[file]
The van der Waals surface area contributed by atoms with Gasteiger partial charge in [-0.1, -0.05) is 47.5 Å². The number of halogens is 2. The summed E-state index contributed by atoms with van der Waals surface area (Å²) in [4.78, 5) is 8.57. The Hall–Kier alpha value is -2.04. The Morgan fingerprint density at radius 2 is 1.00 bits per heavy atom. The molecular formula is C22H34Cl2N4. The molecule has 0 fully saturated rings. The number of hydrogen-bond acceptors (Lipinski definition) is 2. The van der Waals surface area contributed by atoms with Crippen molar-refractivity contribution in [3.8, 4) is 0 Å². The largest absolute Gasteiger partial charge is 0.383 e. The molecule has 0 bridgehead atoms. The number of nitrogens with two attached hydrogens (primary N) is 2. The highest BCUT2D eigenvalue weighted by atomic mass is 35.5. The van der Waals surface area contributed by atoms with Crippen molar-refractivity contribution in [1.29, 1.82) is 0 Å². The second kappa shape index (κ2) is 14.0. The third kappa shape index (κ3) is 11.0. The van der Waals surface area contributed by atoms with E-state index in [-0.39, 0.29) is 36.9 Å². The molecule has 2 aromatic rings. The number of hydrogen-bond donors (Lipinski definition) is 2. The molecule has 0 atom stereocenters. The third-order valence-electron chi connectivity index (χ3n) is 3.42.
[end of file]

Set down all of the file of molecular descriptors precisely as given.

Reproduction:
The van der Waals surface area contributed by atoms with Gasteiger partial charge in [-0.1, -0.05) is 47.5 Å². The number of halogens is 2. The summed E-state index contributed by atoms with van der Waals surface area (Å²) in [4.78, 5) is 8.57. The Hall–Kier alpha value is -2.04. The Morgan fingerprint density at radius 2 is 1.00 bits per heavy atom. The molecular formula is C22H34Cl2N4. The molecule has 0 fully saturated rings. The number of hydrogen-bond acceptors (Lipinski definition) is 2. The van der Waals surface area contributed by atoms with Crippen molar-refractivity contribution in [3.8, 4) is 0 Å². The largest absolute Gasteiger partial charge is 0.383 e. The molecule has 0 bridgehead atoms. The number of nitrogens with two attached hydrogens (primary N) is 2. The highest BCUT2D eigenvalue weighted by atomic mass is 35.5. The van der Waals surface area contributed by atoms with Crippen molar-refractivity contribution in [1.29, 1.82) is 0 Å². The second kappa shape index (κ2) is 14.0. The third kappa shape index (κ3) is 11.0. The van der Waals surface area contributed by atoms with E-state index in [-0.39, 0.29) is 36.9 Å². The molecule has 2 aromatic rings. The number of hydrogen-bond donors (Lipinski definition) is 2. The molecule has 0 atom stereocenters. The third-order valence-electron chi connectivity index (χ3n) is 3.42.